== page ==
The only reason that I am not overawed by the depth of knowledge and sound advice in Code Complete, Second Edition (Steve McConnell, ISBN: 0-7356-1967-0) is that I bought the second edition because the first edition was so good.
I both enjoyed reading Andrew Haslam’s Book Design (ISBN 1-85669673-9) and found it useful. And I dare say that Andrew Haslam must have enjoyed making it, particularly the sections demonstrating paragraph styles and text alignment styles.
I like Book Design because it covers a lot of ground and covers it well. It provides more narrative and examples than, say, Pocket Pal from International Paper but more practical details than, say, Richard Hendel’s On Book Design (ISBN 0-300-07570-7) and covers more of the book than does the type of typography book that I more often read.
An unrelated exposition on right-wing thought is the novel Attila by William Napier that I coincidentally borrowed from the library at the same time as Right-Wing Ireland. Yes, it is historical fiction about Attila the Hun. Quite good. Now I just have to wait for the second book in the trilogy to be published next year.
I’ve just finished reading Right-Wing Ireland? The Rise of Populism in Ireland and Europe by Michael O’Connell (ISBN 1-094148-34-4). While the book mostly discusses Euro-scepticism and rascism, the best line in the book, in the section on the effect on the political climate of an economic slump, is:
There are few more reactionary forces than a million p*ssed-off yuppies who can’t meet their mortgage repayments.
However, the book quotes surveys that indicate that people with less income and less education (which may have contributed to their less income), not the yuppies, that feel threatened by immigration since they see themselves competing with immigrants for both jobs and social welfare.
The book also makes several points about immigrants and crime, or of crime statistics, that I found noteworthy. The book was timely since just last week I saw a newspaper headline saying that 25% of the prison population are immigrants. A similar headline from 2003 – “One in five sent to prison non-nationals, study shows” – from the same paper, I believe, boiled down to closer to 17% being non-nationals, and 17% of those non-nationals being from the UK or elsewhere in the EU rather than being the stereotypical immigrant evoked by the headline.
As to why there is a high proportion of non-nationals in Irish prisons, several pages of discussion of studies of crime and racial groups in multiple countries is summarised thus:
Higher levels of offending by non-nationals, while far from inevitable (given generational and cultural differences) are possible, in the context of the economic and social disadvantage of many newcomers, as well as low self-esteem, alienation, cultural problems, possible trauma, the experience of racism and discrimination, as well as the systematic exacerbation of the situation caused by apparently neutral legal practices.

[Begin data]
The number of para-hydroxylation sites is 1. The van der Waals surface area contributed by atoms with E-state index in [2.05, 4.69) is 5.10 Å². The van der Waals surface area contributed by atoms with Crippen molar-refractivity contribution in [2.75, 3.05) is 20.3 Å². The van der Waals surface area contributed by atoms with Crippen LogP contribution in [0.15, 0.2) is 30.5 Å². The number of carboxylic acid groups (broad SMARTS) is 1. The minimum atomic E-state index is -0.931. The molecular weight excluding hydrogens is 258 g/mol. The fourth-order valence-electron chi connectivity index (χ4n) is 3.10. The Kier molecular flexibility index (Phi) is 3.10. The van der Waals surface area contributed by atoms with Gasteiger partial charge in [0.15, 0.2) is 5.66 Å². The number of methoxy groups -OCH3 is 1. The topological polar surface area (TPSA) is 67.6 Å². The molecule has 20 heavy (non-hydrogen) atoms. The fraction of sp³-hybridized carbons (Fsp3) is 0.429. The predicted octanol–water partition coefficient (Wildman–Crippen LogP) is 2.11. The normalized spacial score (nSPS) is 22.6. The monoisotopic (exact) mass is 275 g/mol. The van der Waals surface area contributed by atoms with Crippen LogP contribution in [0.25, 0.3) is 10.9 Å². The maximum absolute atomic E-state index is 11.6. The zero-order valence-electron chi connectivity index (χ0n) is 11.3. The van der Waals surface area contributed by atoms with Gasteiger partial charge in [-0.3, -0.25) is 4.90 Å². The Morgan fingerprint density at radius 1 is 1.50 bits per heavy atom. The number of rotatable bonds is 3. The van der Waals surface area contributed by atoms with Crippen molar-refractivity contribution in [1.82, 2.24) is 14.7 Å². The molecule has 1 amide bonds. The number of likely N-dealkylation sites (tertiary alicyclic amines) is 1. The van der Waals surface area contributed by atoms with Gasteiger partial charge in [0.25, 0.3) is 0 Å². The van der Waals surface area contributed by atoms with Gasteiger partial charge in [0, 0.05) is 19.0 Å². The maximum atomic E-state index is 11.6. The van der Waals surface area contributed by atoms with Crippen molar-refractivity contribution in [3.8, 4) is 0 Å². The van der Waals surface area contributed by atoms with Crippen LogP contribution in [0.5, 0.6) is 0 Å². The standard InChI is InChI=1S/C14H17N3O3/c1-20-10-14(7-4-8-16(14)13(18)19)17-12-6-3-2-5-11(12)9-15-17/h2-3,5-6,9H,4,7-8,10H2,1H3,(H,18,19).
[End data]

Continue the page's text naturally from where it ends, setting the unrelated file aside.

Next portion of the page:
I don’t have an answer. The book refers to policies in Sweden that “have contributed to keeping second-generation immigrant crime low.” From this remove it would appear that those sorts of policies seem to be in place in Ireland, but the tone of the book would indicate that that not enough is being done.
De Valera: The Man & The Myths
I have just finished reading De Valera: The Man & The Myths by T. Ryle Dwyer. I’ve read a few Irish history books since moving here, but I still have trouble sorting out who’s who, who was on which side with whom in what, and any one person’s position on an issue – privately, publicly, at the time, and after “mature recollection” but with each book I come closer to wearing a groove in my brain such that I can remember some of these details.
While it’s almost true that everything I know about Irish history I learned from Tim Pat Coogan, I did learn a few things from this book. I certainly picked up more about the relationship, or lack of it, between de Valera and David Gray, U.S. Minister to Ireland, 1940-47, and the book reinforced my opinion of Winston Churchill. However, after reading books by TPC, I was surprised that this book made no mention of how de Valera arrived at the money to found the Irish Press. Also, I don’t know that the author, a historian, is sufficiently qualified to repeatedly assert how the psychology of de Valera’s relationship with his mother affected de Valera’s actions.
In summary, a useful book to have read. I consider that recent Irish history is too complex and multi-faceted for anyone to trust their own opinions after reading only one author on the subject, so this book is doubly useful to me for providing a second (or fifth or so) perspective on events.